Text: Jedd Jong Images: © Nobuhiro Watsuki/SHUEISHA, Rurouni Kenshin Committee

A lone hero steps into a town, trying to escape his tortured past as he finds new purpose defending the defenceless. It’s an archetype with enduring mystique and appeal, appearing in Samurai stories and Westerns alike, as well as other genres. The Rurouni Kenshin franchise’s titular hero, loosely based on the historical figure Kawakami Gensai, is one of the premier examples of this character type.

The manga Rurouni Kenshin: Meiji Swordsman Romantic Story (subtitled Wandering Samurai in some English versions), written and illustrated by Nobuhiro Watsuki, ran from 1994 to 1999 and was serialised in the Weekly Shōnen Jump magazine. Watsuki continued the original run with the Restoration, Master of the Flame, and The Hokkaido Arc storylines. This successful title spawned an anime series that ran from 1996 to 1998, three original video animations (OVAs), five live-action movies, and multiple video games. Now, the manga has inspired a new anime adaptation, which, like the previous series, is simply titled Rurouni Kenshin.

The story takes place in the late 19th century, as the Bakumatsu Period gives way to the Meiji Restoration era and Japan is undergoing modernisation. A lone wanderer named Kenshin Himura (Soma Saito) meets Kaoru Kamiya (Rie Takahashi), the owner of a struggling local dojo in Tokyo. A menacing, musclebound figure claiming to be Hitokiri Battousai, a highly skilled assassin who disappeared at a crucial moment in the war, is on a murderous rampage, terrorising the townsfolk. It turns out that he is an impostor, and Kenshin is the true Battousai, deciding to leave his violent warrior identity behind. Kenshin and Kaoru are joined by street urchin Myōjin Yahiko (Makoto Koichi), fighter-for-hire Sagara Sanosuke (Taku Yashiro), and physician Takani Megumi (Saori Ōnishi). Kenshin reinvents himself as a man of peace, but he must call on his deadly skills as he is haunted by spectres of his past.

This new take on Rurouni Kenshin, often shortened to RuroKen, is a revised adaptation of the manga, not a sequel to the previous anime series. But it is made by people with an abiding love for both. Director Hideyo Yamamoto read the manga and watched the original anime growing up and has an affinity for the OVAs that expanded on the story.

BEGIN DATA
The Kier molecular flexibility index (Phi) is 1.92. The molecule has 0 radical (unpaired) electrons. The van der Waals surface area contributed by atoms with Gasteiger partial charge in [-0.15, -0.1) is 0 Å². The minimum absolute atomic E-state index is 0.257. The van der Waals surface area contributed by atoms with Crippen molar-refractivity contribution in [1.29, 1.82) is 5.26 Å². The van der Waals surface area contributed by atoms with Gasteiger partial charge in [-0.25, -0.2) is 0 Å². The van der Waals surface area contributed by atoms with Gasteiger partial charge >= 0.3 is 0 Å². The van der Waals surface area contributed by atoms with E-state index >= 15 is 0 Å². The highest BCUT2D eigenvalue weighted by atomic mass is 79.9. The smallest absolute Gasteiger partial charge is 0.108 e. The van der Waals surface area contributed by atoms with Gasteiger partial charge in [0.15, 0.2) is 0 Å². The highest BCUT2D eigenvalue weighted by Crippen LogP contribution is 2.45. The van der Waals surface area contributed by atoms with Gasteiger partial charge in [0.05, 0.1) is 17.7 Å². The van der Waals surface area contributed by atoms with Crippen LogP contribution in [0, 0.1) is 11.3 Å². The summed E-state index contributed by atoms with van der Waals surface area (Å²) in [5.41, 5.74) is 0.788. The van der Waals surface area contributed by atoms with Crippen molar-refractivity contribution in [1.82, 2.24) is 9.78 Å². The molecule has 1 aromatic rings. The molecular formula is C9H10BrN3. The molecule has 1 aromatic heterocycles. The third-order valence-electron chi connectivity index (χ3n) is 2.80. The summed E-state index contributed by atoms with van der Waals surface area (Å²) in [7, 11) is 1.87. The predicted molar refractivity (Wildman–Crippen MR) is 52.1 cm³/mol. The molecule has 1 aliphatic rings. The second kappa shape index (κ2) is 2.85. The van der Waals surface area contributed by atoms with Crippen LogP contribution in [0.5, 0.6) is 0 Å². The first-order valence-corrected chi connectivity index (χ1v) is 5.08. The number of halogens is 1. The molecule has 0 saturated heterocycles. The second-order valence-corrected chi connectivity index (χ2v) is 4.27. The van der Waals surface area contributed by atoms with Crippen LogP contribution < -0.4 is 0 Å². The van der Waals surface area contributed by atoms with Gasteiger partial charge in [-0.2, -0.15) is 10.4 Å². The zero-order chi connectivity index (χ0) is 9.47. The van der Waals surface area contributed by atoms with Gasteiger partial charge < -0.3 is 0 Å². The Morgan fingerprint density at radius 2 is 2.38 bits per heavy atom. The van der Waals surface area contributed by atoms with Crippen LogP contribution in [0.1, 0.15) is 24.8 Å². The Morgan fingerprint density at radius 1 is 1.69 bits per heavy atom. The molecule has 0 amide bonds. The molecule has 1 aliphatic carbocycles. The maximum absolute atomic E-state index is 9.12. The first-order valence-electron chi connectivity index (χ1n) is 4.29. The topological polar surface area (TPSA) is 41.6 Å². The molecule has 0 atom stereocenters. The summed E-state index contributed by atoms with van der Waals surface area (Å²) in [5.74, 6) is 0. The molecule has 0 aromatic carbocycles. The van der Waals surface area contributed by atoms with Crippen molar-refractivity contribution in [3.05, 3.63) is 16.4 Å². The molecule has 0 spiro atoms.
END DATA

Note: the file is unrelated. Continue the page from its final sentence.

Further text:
Similarly, lead voice actor Saito is a dyed-in-the-wool Rurouni Kenshin fan. “I watched the Kenshin anime series and read the original manga when I was in elementary school, and even as a child, I admired the way Kenshin, Sanosuke, and the other characters fought their way to the top in the great battles,” he tells Animage.

Kaoru has always been an important part of Kenshin’s story, and while the franchise is mostly known for its action, romance still plays a big part in its appeal. “Kaoru is a woman who is full of joy, anger, sorrow, and emotion,” voice actress Takahashi says. “But on the other hand, she is also a master of Kamiya Kasshin-ryu (the kenjutsu fighting style developed by Kaoru’s late father) and has the determination to carry her own weight. She has both the coolness and the girlishness appropriate for her age.”

This series aims to be faithful to the manga while also updating the style slightly to suit modern sensibilities. For example, the characters’ expressions are generally less cartoony, and there’s less overt slapstick than in the original anime, while the action scenes are more dynamic and intense, and Kenshin’s swordsmanship is more pronounced. While some fans feel the emotional beats in the original anime are more effective than those in this remake, many have also acknowledged that there seems to be less filler material in this adaptation, which sticks closely to the manga storylines.

There is no denying that Rurouni Kenshin has an outsized impact on popular culture and that the tale of Kenshin continues to resonate. A second season, subtitled Tokyo Disturbance, is due to premiere in October 2024. While the original anime series remains a classic, this adaptation is the one that will likely resonate more with the younger generation and is a success in its own right.

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Rurouni Kenshin

Upon the arrival of the new era the Battosai disappeared from the public eye, leaving behind just his legend.

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